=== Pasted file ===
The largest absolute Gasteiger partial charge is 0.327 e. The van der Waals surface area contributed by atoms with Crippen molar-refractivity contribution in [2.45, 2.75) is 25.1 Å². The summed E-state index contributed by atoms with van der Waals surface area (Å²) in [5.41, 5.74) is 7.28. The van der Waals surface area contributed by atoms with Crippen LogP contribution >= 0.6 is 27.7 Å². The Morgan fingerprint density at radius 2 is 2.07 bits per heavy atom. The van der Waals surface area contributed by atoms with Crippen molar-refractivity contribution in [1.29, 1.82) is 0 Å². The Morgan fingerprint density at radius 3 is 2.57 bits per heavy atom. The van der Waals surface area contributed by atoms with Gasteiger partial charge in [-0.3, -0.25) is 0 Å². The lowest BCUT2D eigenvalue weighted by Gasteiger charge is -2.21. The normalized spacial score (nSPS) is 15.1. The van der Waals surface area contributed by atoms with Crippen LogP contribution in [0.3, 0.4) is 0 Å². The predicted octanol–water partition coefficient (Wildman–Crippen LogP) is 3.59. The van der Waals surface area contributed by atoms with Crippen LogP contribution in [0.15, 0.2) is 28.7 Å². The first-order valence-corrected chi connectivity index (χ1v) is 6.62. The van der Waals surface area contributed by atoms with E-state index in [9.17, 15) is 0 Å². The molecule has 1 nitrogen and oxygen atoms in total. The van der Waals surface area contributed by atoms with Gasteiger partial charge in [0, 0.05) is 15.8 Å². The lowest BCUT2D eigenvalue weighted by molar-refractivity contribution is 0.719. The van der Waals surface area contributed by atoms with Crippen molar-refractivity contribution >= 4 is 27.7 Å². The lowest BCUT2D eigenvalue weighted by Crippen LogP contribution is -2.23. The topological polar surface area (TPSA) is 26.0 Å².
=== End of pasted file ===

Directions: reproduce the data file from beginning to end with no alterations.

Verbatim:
The largest absolute Gasteiger partial charge is 0.327 e. The van der Waals surface area contributed by atoms with Crippen molar-refractivity contribution in [2.45, 2.75) is 25.1 Å². The summed E-state index contributed by atoms with van der Waals surface area (Å²) in [5.41, 5.74) is 7.28. The van der Waals surface area contributed by atoms with Crippen LogP contribution >= 0.6 is 27.7 Å². The Morgan fingerprint density at radius 2 is 2.07 bits per heavy atom. The van der Waals surface area contributed by atoms with Crippen molar-refractivity contribution in [1.29, 1.82) is 0 Å². The Morgan fingerprint density at radius 3 is 2.57 bits per heavy atom. The van der Waals surface area contributed by atoms with Gasteiger partial charge in [-0.3, -0.25) is 0 Å². The lowest BCUT2D eigenvalue weighted by Gasteiger charge is -2.21. The normalized spacial score (nSPS) is 15.1. The van der Waals surface area contributed by atoms with Crippen LogP contribution in [0.3, 0.4) is 0 Å². The predicted octanol–water partition coefficient (Wildman–Crippen LogP) is 3.59. The van der Waals surface area contributed by atoms with Crippen LogP contribution in [0.15, 0.2) is 28.7 Å². The first-order valence-corrected chi connectivity index (χ1v) is 6.62. The van der Waals surface area contributed by atoms with E-state index in [9.17, 15) is 0 Å². The molecule has 1 nitrogen and oxygen atoms in total. The van der Waals surface area contributed by atoms with Gasteiger partial charge in [0, 0.05) is 15.8 Å². The lowest BCUT2D eigenvalue weighted by molar-refractivity contribution is 0.719. The van der Waals surface area contributed by atoms with Crippen molar-refractivity contribution >= 4 is 27.7 Å². The lowest BCUT2D eigenvalue weighted by Crippen LogP contribution is -2.23. The topological polar surface area (TPSA) is 26.0 Å².